A team of researchers at the Samsung Advanced Institute of Technology (SAIT) has developed a unique battery material called the ‘graphene ball’ that enables five times faster charging speeds along with 45 percent increased battery capacity.
Samsung claims that the breakthrough promise will help the next- generation secondary battery market, especially related electric vehicles and mobile devices. For the research, SAIT collaborated with Samsung SDI as well as a team from Seoul National University’s School of Chemical and Biological Engineering.
Exploring next-gen battery tech
Lithium-ion batteries, which were first commercialised in 1991, are currently used widely in mobile devices and the EV market. However, with standard lithium batteries requiring charging times of at least an hour to fully charge, even with quick charging technology, and considered to have reached their limit for capacity expansion. And there have been numerous attempts to explore use of new innovative materials. Among the various materials explored ‘graphene’ has widely become the primary source of interest as the representative next generation material.
In theory, a battery based on the ‘graphene ball’ material requires only 12 minutes to fully charge. Additionally, the battery can maintain a highly stable 60deg Celsius temperature, with stable battery temperatures particularly key for electric vehicles.
In its research, SAIT sought for an approach to apply the new material with high strength and conductivity to batteries, and discovered a mechanism to mass synthesise graphene into a 3D form like popcorn using affordable silica (SiO2). This ‘graphene ball’ was utilised for both the anode protective layer and cathode materials in lithium-ion batteries. This ensured an increase of charging capacity, decrease of charging time as well as stable temperatures.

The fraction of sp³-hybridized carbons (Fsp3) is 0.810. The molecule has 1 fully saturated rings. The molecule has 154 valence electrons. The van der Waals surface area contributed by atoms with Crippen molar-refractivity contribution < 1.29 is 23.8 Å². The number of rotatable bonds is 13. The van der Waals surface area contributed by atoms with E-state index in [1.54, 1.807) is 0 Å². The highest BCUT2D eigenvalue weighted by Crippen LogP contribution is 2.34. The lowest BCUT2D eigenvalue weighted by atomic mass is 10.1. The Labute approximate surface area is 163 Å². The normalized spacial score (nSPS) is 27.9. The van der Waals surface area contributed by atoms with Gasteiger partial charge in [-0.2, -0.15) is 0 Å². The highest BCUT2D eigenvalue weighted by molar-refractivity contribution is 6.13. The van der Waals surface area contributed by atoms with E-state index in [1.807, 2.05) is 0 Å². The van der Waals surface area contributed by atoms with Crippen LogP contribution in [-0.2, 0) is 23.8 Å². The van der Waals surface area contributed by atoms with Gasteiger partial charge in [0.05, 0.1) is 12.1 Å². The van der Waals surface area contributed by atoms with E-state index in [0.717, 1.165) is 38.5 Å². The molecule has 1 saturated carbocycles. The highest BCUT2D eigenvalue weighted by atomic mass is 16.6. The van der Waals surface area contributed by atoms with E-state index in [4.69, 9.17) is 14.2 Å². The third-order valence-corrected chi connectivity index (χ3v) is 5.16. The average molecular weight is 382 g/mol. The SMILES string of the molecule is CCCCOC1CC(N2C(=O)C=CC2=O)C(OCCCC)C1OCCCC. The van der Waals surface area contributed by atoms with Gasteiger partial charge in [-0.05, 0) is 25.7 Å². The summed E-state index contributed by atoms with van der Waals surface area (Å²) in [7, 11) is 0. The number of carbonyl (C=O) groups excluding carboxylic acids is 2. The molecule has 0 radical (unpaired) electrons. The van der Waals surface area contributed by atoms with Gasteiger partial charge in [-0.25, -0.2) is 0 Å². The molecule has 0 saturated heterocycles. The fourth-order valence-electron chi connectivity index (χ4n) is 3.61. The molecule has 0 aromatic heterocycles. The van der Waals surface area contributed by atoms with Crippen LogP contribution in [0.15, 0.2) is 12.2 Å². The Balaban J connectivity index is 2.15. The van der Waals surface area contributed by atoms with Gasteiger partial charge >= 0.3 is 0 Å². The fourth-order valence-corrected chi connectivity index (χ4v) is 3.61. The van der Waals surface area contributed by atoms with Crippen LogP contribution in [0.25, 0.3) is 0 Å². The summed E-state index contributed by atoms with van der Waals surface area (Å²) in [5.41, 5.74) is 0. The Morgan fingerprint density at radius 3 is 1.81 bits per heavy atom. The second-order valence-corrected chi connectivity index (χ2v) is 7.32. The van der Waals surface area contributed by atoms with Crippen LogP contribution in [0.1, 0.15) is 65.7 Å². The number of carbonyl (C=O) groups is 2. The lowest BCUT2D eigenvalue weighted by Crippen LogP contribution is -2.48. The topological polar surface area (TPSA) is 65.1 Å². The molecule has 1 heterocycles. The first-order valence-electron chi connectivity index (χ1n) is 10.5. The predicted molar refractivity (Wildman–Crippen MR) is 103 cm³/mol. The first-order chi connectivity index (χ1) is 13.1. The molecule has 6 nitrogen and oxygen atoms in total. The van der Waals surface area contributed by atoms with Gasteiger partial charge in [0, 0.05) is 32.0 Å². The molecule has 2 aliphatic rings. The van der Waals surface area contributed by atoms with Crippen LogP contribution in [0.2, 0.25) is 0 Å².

Dr. Son In-hyuk, who led the project on behalf of SAIT, said, “Our research enables mass synthesis of multifunctional composite material graphene at an affordable price. At the same time, we were able to considerably enhance the capabilities of lithium-ion batteries in an environment where the markets for mobile devices and electric vehicles is growing rapidly. Our commitment is to continuously explore and develop secondary battery technology in light of these trends.”
Researchers at SAIT claim a battery based on the ‘graphene ball’ material requires only 12 minutes to fully charge.
Graphene, which is a single layer of carbon atoms from graphite, is receiving global attention in the battery and display industry due to its physical, chemical stability. It is 100 times more effective than copper in conducting electricity and displays remarkable electron mobility – 140 times faster than silicon – making it an ideal material for fast charge.
SAIT has also filed two applications for the ‘graphene ball’ technology patent in the US and Korea.
SAIT’s research results are covered in-depth in this month’s edition of the science journal Nature Communications in an article titled, “Graphene balls for lithium rechargeable batteries with fast charging and high volumetric energy densities.”